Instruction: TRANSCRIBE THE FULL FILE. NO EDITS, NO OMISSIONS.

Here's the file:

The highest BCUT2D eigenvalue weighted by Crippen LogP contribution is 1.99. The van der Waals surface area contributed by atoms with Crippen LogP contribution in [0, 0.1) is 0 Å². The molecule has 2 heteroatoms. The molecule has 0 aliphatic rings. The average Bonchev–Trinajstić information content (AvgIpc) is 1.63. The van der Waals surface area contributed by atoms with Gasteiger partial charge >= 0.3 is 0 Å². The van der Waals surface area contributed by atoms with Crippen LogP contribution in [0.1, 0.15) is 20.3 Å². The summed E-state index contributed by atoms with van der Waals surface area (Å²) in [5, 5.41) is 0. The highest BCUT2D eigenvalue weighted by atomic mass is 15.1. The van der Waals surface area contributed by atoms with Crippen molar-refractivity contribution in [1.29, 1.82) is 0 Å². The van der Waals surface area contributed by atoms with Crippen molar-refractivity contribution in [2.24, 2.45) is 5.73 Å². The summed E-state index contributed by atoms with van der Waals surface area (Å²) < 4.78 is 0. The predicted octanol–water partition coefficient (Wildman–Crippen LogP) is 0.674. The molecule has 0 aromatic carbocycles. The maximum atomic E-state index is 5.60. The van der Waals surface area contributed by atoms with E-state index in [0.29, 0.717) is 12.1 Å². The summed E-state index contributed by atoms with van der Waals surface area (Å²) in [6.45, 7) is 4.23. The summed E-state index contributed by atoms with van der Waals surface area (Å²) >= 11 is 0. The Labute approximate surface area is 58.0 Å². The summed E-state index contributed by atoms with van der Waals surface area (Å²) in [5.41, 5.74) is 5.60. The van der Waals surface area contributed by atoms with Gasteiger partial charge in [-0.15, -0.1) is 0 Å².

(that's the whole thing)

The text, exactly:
The highest BCUT2D eigenvalue weighted by Crippen LogP contribution is 1.99. The van der Waals surface area contributed by atoms with Crippen LogP contribution in [0, 0.1) is 0 Å². The molecule has 2 heteroatoms. The molecule has 0 aliphatic rings. The average Bonchev–Trinajstić information content (AvgIpc) is 1.63. The van der Waals surface area contributed by atoms with Gasteiger partial charge >= 0.3 is 0 Å². The van der Waals surface area contributed by atoms with Crippen LogP contribution in [0.1, 0.15) is 20.3 Å². The summed E-state index contributed by atoms with van der Waals surface area (Å²) in [5, 5.41) is 0. The highest BCUT2D eigenvalue weighted by atomic mass is 15.1. The van der Waals surface area contributed by atoms with Crippen molar-refractivity contribution in [1.29, 1.82) is 0 Å². The van der Waals surface area contributed by atoms with Crippen molar-refractivity contribution in [2.24, 2.45) is 5.73 Å². The summed E-state index contributed by atoms with van der Waals surface area (Å²) < 4.78 is 0. The predicted octanol–water partition coefficient (Wildman–Crippen LogP) is 0.674. The molecule has 0 aromatic carbocycles. The maximum atomic E-state index is 5.60. The van der Waals surface area contributed by atoms with E-state index in [0.29, 0.717) is 12.1 Å². The summed E-state index contributed by atoms with van der Waals surface area (Å²) in [6.45, 7) is 4.23. The summed E-state index contributed by atoms with van der Waals surface area (Å²) >= 11 is 0. The Labute approximate surface area is 58.0 Å². The summed E-state index contributed by atoms with van der Waals surface area (Å²) in [5.41, 5.74) is 5.60. The van der Waals surface area contributed by atoms with Gasteiger partial charge in [-0.15, -0.1) is 0 Å².